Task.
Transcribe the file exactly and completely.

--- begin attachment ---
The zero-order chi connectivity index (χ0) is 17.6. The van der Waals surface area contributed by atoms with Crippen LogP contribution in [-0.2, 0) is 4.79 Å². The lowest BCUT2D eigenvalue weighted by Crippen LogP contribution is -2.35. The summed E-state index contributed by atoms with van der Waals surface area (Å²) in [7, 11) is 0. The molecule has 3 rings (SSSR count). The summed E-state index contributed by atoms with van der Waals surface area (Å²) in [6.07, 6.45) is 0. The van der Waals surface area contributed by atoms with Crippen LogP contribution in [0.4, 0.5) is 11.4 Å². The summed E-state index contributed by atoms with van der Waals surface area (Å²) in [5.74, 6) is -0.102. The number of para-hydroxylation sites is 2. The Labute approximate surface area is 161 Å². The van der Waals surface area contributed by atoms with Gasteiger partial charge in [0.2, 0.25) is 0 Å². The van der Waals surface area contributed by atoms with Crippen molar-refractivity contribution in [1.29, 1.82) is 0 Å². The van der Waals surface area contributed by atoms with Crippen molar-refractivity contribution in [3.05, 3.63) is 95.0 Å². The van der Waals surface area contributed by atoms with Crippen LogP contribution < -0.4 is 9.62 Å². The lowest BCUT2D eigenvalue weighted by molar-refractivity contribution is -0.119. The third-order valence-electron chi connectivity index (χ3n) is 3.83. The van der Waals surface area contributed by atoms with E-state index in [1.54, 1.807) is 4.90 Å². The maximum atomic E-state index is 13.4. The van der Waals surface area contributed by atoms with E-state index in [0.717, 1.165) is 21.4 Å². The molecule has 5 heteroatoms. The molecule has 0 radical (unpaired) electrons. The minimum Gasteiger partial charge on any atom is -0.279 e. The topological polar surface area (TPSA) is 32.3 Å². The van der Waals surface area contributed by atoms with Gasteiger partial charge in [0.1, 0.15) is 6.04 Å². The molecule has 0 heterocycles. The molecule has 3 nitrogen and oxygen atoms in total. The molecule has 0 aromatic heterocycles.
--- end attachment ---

The zero-order chi connectivity index (χ0) is 17.6. The van der Waals surface area contributed by atoms with Crippen LogP contribution in [-0.2, 0) is 4.79 Å². The lowest BCUT2D eigenvalue weighted by Crippen LogP contribution is -2.35. The summed E-state index contributed by atoms with van der Waals surface area (Å²) in [7, 11) is 0. The molecule has 3 rings (SSSR count). The summed E-state index contributed by atoms with van der Waals surface area (Å²) in [6.07, 6.45) is 0. The van der Waals surface area contributed by atoms with Crippen LogP contribution in [0.4, 0.5) is 11.4 Å². The summed E-state index contributed by atoms with van der Waals surface area (Å²) in [5.74, 6) is -0.102. The number of para-hydroxylation sites is 2. The Labute approximate surface area is 161 Å². The van der Waals surface area contributed by atoms with Gasteiger partial charge in [0.2, 0.25) is 0 Å². The van der Waals surface area contributed by atoms with Crippen molar-refractivity contribution in [1.29, 1.82) is 0 Å². The van der Waals surface area contributed by atoms with Crippen molar-refractivity contribution in [3.05, 3.63) is 95.0 Å². The van der Waals surface area contributed by atoms with Crippen LogP contribution < -0.4 is 9.62 Å². The lowest BCUT2D eigenvalue weighted by molar-refractivity contribution is -0.119. The third-order valence-electron chi connectivity index (χ3n) is 3.83. The van der Waals surface area contributed by atoms with E-state index in [1.54, 1.807) is 4.90 Å². The maximum atomic E-state index is 13.4. The van der Waals surface area contributed by atoms with E-state index in [0.717, 1.165) is 21.4 Å². The molecule has 5 heteroatoms. The molecule has 0 radical (unpaired) electrons. The minimum Gasteiger partial charge on any atom is -0.279 e. The topological polar surface area (TPSA) is 32.3 Å². The van der Waals surface area contributed by atoms with Gasteiger partial charge in [0.1, 0.15) is 6.04 Å². The molecule has 0 heterocycles. The molecule has 3 nitrogen and oxygen atoms in total. The molecule has 0 aromatic heterocycles.